+ m_cpu_time' 'm_user_time);

            module_count_label_.Caption:= IntToStr(m_module_count);

            module_listbox_.Items.Clear;
            module_listbox_.Sorted:= sort_dll_.Checked;

            for l_module_index:= 0 to f_module_count- 1 do
              with f_c_module(l_module_indexdo
                module_listbox_.Items.AddObject(m_namef_c_self);

            memory_mapped_file_listbox_.Items.Clear;
            for l_memory_mapped_file_index:= 0 to f_memory_mapped_file_count- 1 do
              with f_c_memory_mapped_file(l_memory_mapped_file_indexdo
                memory_mapped_file_listbox_.Items.AddObject(m_namef_c_self);
          end;
  end// process_listbox_Click



2.4 - Module and DLL viewer Snapshot

Here is a snapshot after the creation of the process list:

image

and when we click on the p_dll_process_viewer exe and the PSAPI.dll:

image




3 - Improvements and Comments

Many improvements are possible
  • instead of 2 tListBoxes, we could have used a tTreeView
  • we could turn this analyzer into a monitor by adding a timer and refreshing the display upon each timer tick. In this case, the DLL list, and certainly the Memory Mapped File analysis should be disconnected because of the construction time
  • in our version, we also added a snapshot saving and a delta computations to find out which processes or DLLs were loaded between two requests
In addition, here are a couple of comments:
  • in addition to the module list, you can get the driver lists
  • it seems that the WMI (Windows Instrumentation API) would bring back more information about processes then PsAPI, but we did not try this route



4 - Download the Sources

Here are the source code files: The .ZIP file(s) contain:
  • the main program (.DPR, .DOF, .RES), the main form (.PAS, .DFM), and any other auxiliary form
  • any .TXT for parameters, samples, test data
  • all units (.PAS) for units
Those .ZIP
  • are self-contained: you will not need any other product (unless expressly mentioned).
  • for Delphi 6 projects, can be used from any folder (the pathes are RELATIVE)
  • will not modify your PC in any way beyond the path where you placed the .ZIP (no registry changes, no path creation etc).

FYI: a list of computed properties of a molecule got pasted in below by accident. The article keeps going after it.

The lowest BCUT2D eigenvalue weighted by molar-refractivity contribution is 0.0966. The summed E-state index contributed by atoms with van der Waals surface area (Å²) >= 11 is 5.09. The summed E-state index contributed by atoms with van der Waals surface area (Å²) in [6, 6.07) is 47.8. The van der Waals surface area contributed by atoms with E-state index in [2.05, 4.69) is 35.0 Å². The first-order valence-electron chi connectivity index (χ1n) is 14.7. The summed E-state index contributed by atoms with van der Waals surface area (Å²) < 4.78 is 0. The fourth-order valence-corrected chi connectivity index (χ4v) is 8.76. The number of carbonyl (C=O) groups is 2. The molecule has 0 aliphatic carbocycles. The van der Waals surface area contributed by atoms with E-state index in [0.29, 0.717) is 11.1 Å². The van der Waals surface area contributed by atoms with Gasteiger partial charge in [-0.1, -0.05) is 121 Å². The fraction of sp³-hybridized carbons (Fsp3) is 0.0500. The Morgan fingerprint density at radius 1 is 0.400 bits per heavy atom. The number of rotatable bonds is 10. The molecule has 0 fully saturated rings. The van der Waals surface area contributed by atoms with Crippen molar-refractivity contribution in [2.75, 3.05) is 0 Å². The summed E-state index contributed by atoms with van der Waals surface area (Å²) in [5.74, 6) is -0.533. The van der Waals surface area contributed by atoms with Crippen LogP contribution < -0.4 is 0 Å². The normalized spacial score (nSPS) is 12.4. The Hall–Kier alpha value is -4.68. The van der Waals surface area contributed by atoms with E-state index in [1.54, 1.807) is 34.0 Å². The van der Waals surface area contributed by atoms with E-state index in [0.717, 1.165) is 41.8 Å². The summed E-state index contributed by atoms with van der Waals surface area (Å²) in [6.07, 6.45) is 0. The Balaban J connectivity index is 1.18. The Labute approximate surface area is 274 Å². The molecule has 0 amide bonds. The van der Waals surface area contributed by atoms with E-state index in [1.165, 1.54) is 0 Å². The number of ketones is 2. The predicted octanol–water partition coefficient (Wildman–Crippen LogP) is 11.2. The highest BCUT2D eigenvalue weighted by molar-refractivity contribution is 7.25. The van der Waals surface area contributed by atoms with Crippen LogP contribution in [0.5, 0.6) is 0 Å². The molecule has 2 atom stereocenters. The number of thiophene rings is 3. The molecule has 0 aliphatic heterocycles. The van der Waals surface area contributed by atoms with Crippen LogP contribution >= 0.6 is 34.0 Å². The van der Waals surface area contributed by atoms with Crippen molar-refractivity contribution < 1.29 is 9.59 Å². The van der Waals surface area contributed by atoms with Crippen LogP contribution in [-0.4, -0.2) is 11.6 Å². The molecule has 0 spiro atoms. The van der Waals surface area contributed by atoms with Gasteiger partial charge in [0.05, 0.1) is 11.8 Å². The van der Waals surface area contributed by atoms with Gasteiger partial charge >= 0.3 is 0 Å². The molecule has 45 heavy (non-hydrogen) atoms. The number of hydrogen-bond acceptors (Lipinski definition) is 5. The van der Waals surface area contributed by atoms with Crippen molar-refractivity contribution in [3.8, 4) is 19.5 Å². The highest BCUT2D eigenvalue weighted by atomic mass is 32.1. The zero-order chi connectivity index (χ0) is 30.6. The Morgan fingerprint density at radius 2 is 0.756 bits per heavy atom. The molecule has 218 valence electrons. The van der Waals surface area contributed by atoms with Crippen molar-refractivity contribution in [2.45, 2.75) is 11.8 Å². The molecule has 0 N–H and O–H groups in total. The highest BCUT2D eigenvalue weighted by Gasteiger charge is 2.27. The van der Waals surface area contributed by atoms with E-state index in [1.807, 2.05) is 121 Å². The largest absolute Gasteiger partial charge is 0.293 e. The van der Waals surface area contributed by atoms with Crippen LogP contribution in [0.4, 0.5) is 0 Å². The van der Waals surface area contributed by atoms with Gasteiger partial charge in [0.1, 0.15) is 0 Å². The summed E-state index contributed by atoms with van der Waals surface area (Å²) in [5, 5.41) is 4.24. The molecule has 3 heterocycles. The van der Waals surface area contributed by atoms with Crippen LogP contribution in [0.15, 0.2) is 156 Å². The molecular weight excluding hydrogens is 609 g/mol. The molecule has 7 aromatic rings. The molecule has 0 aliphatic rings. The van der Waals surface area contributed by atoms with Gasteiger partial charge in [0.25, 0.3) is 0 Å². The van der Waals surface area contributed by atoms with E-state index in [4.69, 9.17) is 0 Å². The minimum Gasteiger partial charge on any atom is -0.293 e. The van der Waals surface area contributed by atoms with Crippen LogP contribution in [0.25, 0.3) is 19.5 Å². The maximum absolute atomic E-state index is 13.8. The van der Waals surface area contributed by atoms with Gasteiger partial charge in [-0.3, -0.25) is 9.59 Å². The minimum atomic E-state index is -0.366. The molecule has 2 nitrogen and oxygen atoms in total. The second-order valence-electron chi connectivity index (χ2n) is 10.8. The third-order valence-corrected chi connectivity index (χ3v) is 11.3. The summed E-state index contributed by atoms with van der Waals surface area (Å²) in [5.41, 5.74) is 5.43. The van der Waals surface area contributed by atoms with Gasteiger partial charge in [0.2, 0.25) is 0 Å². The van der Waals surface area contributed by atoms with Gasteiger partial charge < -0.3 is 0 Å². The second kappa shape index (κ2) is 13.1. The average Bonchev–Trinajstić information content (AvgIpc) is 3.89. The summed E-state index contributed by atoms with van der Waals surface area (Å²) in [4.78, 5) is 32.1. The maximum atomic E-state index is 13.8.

To use the .ZIP:
  • create or select any folder of your choice
  • unzip the downloaded file
  • using Delphi, compile and execute
To remove the .ZIP simply delete the folder.

The Pascal code uses the Alsacian notation, which prefixes identifier by program area: K_onstant, T_ype, G_lobal, L_ocal, P_arametre, F_unction, C_lass etc. This notation is presented in the Alsacian Notation paper.



As usual:

  • please tell us at fcolibri@felix-colibri.com if you found some errors, mistakes, bugs, broken links or had some problem downloading the file. Resulting corrections will be helpful for other readers
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5 - References

The most useful information came from:
  • The Delphi 5 Developer's Guide - Steve TEIXEIRA and Xavier PACHECO
    Sams 2000 - ISBN 0-672-31781-8
    One of the best Delphi 5 book, as all books written by those authors
  • many files found using Google with code snippets and a component (ggProcessViewer) from Guido GEURTS (even some on Tamaracka)
  • Colin Wilson's Delphi 5 process viewer



6 - The author

Felix John COLIBRI works at the Pascal Institute. Starting with Pascal in 1979, he then became involved with Object Oriented Programming, Delphi, Sql, Tcp/Ip, Html, UML. Currently, he is mainly active in the area of custom software development (new projects, maintenance, audits, BDE migration, Delphi Xe_n migrations, refactoring), Delphi Consulting and Delph training. His web site features tutorials, technical papers about programming with full downloadable source code, and the description and calendar of forthcoming Delphi, FireBird, Tcp/IP, Web Services, OOP  /  UML, Design Patterns, Unit Testing training sessions.
Created: apr-07. Last updated: mar-2017 - 94 articles, 229 .ZIP sources, 1183 figures
Copyright © Felix J. Colibri   http://www.felix-colibri.com 2004 - 2017. All rigths reserved